Lithuania is a parliamentary republic with a head of government – the prime minister – and a head of state – the president – who appoints the prime minister. The Parliament is a single-chamber legislative body. The country is divided into 60 municipalities, with directly-elected mayors.

Trade and economy
The most important sectors of Lithuania’s economy in 2016 were wholesale and retail trade, transport, accommodation and food services (32.2 %), industry (22.1 %) and public administration, defense, education, human health and social work activities (14.5 %).
Intra-EU trade accounts for 61% of Lithuania’s exports (Latvia 10%, Poland 9% and Germany 8%), while outside the EU 13% go to Russia and 5% to the United States.
In terms of imports, 70% come from EU Member States (Germany 12%, Poland 11% and Latvia 8%), while outside the EU 14% come from Russia and 3% from China.

Poland

Capital: Warsaw

Official EU language(s): Polish

EU member country: since 1 May 2004
Currency: Polish Złoty PLN. Poland is currently preparing to adopt the euro.
Schengen: Schengen area member since 21 December 2007
Geographical size:  312 679 km²
Population: 38,01 million
Gross domestic product (GDP): 465,60 billion euro

Political system
Poland is a parliamentary republic with a head of government – the prime minister – and a head of state – the president. The government structure is centered on the council of ministers. The country is divided into 16 provinces, largely based on the country’s historic regions. Administrative authority at provincial level is shared between a government-appointed governor, an elected regional assembly and an executive elected by the regional assembly.

Trade and economy
The most important sectors of Poland’s economy in 2016 were Industry (26.5 %), wholesale and retail trade, transport, accommodation and food services (26.2 %), and public administration, defense, education, human health and social work activities (14.7 %).
Intra-EU trade accounts for 80% of Poland’s exports (Germany 27%, United Kingdom and Czech Republic both 7%), while outside the EU 3% go to Russia and 2% from the United States.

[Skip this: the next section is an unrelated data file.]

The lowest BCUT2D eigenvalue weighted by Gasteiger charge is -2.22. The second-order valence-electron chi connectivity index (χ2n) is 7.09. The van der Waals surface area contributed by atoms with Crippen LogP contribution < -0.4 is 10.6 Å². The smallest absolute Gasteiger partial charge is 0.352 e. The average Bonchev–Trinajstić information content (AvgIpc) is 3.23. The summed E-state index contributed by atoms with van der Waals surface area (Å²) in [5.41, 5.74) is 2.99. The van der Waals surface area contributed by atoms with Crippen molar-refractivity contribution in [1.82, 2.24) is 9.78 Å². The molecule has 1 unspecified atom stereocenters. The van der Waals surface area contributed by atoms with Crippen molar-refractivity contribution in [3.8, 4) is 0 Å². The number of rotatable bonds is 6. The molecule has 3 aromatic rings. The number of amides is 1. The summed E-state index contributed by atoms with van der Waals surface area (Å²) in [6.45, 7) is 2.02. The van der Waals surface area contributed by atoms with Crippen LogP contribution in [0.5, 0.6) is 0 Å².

In terms of imports, 72% come from EU Member States (Germany 28%, the Netherlands 6% and Italy 5%), while outside the EU 8% come from China and 6% from Russia.

Romania

Capital: Bucharest
Official EU language(s): Romanian
EU member country: since 1 January 2007
Currency: Romanian Leu RON. Romania has committed the euro once it fulfils the necessary conditions.
Schengen: Romania is currently in the process of joining the Schengen area.
Geographical size: 238 391 km²
Population: 19,87 million
Gross domestic product (GDP): 187,87 billion euro

Political system
Romania is a semi-presidential republic with a head of state – the president and a head of government – the prime minister. Executive functions are held by both president and the government. The country is divided into 41 counties and the municipality of Bucharest. Each county is administered by a county council, responsible for local affairs, and a prefect responsible for administering national affairs at county level.

Trade and economy
The most important sectors of Romania’s economy in 2016 were industry (25.7 %), wholesale and retail trade, transport, accommodation and food services (20.2 %) and public administration, defense, education, human health and social work activities (11.7 %).
Intra-EU trade accounts for 75% of Romania’s exports (Germany 22%, Italy 12% and France 7%), while outside the EU 3% go to Turkey and 2% to Russia.
In terms of imports, 77% come from EU Member States (Germany 21%, Italy 10% and Hungary 7%), while outside the EU 5% come from China and 4% from Turkey.

Slovakia

Capital: Bratislava
Official EU language(s): Slovak
EU member country: since 1 May 2004
Currency: Euro. Euro area member since 1 January 2009
Schengen: Schengen area member since 21 December 2007
Geographical size: 49 035 km²
Population: 5,42 million
Gross domestic product (GDP): 84,99 billion euro

Political system